I’d be interested to find out a little bit more about her background. I think in terms of psychological formulation, I’d be wanting to assess whether there is anything in her past that maybe has been of a traumatic nature that might have made her more vulnerable to succumbing to these experiences which she’s having in terms of hearing these voices and why they’ve come up now.
SONJI MITCHELL:
Obviously, we want to find out about her past. But we also want to find out a bit more about what’s happened in the present. So usually, we might go back the last two weeks or what was the last significant event for Mandy? So it might have been losing her job. What happened in that getting a bit of an idea of her networks. Does she go out? Did she used to go out?
Has she got a circle of friends? Does she see family? So those kind of things a bit more, so you get an idea of what type of lifestyle she has. Does she drink? Does she party?
She’s a young person. What are the things that she likes to do? Has she got any plans for the future? That’s a good indication of where someone's mind is at in terms of are they making plans for the future or do they feel everything’s hopeless?
DR ELIZABETH VENABLES:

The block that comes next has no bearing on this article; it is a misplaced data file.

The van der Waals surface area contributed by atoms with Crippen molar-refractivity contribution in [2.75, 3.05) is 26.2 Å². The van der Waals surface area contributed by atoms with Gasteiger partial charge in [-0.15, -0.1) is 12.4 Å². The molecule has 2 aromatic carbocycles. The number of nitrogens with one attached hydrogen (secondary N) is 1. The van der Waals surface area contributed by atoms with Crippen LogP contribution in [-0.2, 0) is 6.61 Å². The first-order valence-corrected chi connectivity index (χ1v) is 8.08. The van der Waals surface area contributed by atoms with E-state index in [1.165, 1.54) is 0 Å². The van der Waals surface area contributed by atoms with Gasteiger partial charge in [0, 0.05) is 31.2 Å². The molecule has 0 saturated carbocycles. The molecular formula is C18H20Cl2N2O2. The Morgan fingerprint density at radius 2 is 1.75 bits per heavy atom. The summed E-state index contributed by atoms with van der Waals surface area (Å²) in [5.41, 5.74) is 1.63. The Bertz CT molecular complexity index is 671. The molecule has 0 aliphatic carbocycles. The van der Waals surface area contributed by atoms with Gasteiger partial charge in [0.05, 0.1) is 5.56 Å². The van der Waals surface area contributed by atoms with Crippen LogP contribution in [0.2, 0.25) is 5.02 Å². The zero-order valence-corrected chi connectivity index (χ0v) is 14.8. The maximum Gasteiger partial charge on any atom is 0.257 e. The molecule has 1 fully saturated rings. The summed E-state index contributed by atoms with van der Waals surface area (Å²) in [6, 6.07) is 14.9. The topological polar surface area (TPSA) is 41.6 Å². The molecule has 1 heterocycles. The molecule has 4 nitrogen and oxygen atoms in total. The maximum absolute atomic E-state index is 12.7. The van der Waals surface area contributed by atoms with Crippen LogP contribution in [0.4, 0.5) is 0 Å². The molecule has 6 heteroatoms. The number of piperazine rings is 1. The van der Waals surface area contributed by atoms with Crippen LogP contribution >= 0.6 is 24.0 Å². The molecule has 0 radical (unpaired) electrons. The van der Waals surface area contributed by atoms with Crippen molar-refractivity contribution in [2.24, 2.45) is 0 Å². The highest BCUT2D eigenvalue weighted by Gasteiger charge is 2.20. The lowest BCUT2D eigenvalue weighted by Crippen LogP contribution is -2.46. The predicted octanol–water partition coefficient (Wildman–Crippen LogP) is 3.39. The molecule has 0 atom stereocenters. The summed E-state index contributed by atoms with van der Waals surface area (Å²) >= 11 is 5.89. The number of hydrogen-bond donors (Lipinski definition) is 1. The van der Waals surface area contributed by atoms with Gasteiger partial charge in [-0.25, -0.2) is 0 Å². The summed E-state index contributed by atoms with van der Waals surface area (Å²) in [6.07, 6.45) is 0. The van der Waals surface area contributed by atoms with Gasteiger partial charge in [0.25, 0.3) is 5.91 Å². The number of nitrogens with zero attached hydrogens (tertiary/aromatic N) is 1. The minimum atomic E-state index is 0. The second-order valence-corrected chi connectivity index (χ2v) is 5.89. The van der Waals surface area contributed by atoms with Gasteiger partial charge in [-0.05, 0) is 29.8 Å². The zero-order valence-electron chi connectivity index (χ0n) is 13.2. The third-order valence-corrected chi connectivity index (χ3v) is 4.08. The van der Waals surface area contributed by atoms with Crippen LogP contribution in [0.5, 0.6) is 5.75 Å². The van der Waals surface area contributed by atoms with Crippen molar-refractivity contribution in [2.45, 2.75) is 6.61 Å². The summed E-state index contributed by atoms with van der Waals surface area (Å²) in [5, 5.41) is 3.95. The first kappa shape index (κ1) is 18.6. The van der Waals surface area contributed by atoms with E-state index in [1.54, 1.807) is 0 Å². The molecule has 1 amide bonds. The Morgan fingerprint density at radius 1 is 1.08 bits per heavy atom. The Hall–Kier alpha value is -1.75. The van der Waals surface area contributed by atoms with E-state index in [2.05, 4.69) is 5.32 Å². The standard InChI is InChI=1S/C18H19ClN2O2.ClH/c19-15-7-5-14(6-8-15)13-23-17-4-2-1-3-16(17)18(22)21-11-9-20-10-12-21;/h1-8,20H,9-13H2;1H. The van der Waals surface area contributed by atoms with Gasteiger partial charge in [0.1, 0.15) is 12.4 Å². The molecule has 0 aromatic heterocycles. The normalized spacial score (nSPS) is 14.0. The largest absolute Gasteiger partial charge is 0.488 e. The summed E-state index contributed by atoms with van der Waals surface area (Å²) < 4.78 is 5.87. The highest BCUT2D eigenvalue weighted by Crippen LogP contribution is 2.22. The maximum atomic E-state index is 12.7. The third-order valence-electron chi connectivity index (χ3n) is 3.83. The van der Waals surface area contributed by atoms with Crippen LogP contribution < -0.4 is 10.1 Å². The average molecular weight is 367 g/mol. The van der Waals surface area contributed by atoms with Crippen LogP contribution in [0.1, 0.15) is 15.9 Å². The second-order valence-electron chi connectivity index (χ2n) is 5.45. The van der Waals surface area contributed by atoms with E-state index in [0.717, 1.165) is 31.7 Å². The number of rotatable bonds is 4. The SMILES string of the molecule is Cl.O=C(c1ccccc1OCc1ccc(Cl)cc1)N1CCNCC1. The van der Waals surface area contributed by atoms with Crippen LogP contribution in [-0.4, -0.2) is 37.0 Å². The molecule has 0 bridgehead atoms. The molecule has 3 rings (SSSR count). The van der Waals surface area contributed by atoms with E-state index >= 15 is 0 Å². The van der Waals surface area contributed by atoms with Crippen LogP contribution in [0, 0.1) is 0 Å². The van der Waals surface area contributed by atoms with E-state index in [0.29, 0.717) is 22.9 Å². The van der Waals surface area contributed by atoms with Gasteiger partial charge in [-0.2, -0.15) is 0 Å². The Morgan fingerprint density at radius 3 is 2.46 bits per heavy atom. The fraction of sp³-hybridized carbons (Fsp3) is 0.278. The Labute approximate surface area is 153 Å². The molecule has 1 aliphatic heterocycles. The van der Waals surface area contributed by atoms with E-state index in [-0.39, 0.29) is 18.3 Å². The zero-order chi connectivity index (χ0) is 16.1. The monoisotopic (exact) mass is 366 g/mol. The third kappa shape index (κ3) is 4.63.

One of the cornerstones of our work is that we work in a multidisciplinary way. It’s quite usual for us to do joint assessments. So from a psychiatric point of view, it’s very helpful to have another perspective from a different angle.
So I would be interested in looking at it in a particular way, for example thinking about diagnosis and thinking about treatment, especially in a more medical perspective. But I would be drawing very much upon the experience of my non-medical colleagues, who bring something very valuable as well.
DR MARION BATES:
I guess I’d want to know, from Mandy’s perspective, what it is that she thinks is the problem at the moment, because it may be that what we think is the problem, which may be that she’s hearing voices and that she’s begun to isolate herself further, that may not be the primary problem for her. For her, it might be that she’s feeling very low in mood. She might be at risk of harming herself, for example. And that might not be something that we’ve been told about. So we might want to do a full assessment to explore that further.